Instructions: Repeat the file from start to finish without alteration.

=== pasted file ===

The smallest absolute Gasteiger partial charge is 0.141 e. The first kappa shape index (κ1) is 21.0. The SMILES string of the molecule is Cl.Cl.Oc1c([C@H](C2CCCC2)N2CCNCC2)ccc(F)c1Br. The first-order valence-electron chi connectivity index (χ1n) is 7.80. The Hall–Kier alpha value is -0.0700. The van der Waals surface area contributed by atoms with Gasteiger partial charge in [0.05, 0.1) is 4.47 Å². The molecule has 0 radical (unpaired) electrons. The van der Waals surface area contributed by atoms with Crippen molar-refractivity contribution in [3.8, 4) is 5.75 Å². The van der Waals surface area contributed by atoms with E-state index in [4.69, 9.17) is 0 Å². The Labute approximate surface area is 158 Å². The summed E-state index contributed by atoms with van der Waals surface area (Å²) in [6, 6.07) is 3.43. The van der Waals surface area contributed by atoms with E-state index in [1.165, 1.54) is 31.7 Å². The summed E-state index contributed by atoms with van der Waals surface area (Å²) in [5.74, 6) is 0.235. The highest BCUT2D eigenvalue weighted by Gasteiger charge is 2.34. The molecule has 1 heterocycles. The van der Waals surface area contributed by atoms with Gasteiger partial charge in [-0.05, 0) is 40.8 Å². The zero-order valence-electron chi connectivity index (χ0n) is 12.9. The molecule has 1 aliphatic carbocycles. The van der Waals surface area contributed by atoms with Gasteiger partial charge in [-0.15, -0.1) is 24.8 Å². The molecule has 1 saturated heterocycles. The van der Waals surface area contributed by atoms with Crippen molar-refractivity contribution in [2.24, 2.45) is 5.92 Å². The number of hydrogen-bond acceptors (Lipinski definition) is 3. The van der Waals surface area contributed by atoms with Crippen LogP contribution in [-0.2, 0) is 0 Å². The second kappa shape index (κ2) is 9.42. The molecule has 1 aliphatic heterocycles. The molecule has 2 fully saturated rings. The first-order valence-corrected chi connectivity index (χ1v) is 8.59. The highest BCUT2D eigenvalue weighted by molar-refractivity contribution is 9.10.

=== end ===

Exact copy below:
The smallest absolute Gasteiger partial charge is 0.141 e. The first kappa shape index (κ1) is 21.0. The SMILES string of the molecule is Cl.Cl.Oc1c([C@H](C2CCCC2)N2CCNCC2)ccc(F)c1Br. The first-order valence-electron chi connectivity index (χ1n) is 7.80. The Hall–Kier alpha value is -0.0700. The van der Waals surface area contributed by atoms with Gasteiger partial charge in [0.05, 0.1) is 4.47 Å². The molecule has 0 radical (unpaired) electrons. The van der Waals surface area contributed by atoms with Crippen molar-refractivity contribution in [3.8, 4) is 5.75 Å². The van der Waals surface area contributed by atoms with E-state index in [4.69, 9.17) is 0 Å². The Labute approximate surface area is 158 Å². The summed E-state index contributed by atoms with van der Waals surface area (Å²) in [6, 6.07) is 3.43. The van der Waals surface area contributed by atoms with E-state index in [1.165, 1.54) is 31.7 Å². The summed E-state index contributed by atoms with van der Waals surface area (Å²) in [5.74, 6) is 0.235. The highest BCUT2D eigenvalue weighted by Gasteiger charge is 2.34. The molecule has 1 heterocycles. The van der Waals surface area contributed by atoms with Gasteiger partial charge in [-0.05, 0) is 40.8 Å². The zero-order valence-electron chi connectivity index (χ0n) is 12.9. The molecule has 1 aliphatic carbocycles. The van der Waals surface area contributed by atoms with Gasteiger partial charge in [-0.15, -0.1) is 24.8 Å². The molecule has 1 saturated heterocycles. The van der Waals surface area contributed by atoms with Crippen molar-refractivity contribution in [2.24, 2.45) is 5.92 Å². The number of hydrogen-bond acceptors (Lipinski definition) is 3. The van der Waals surface area contributed by atoms with Crippen LogP contribution in [-0.2, 0) is 0 Å². The second kappa shape index (κ2) is 9.42. The molecule has 1 aliphatic heterocycles. The molecule has 2 fully saturated rings. The first-order valence-corrected chi connectivity index (χ1v) is 8.59. The highest BCUT2D eigenvalue weighted by molar-refractivity contribution is 9.10.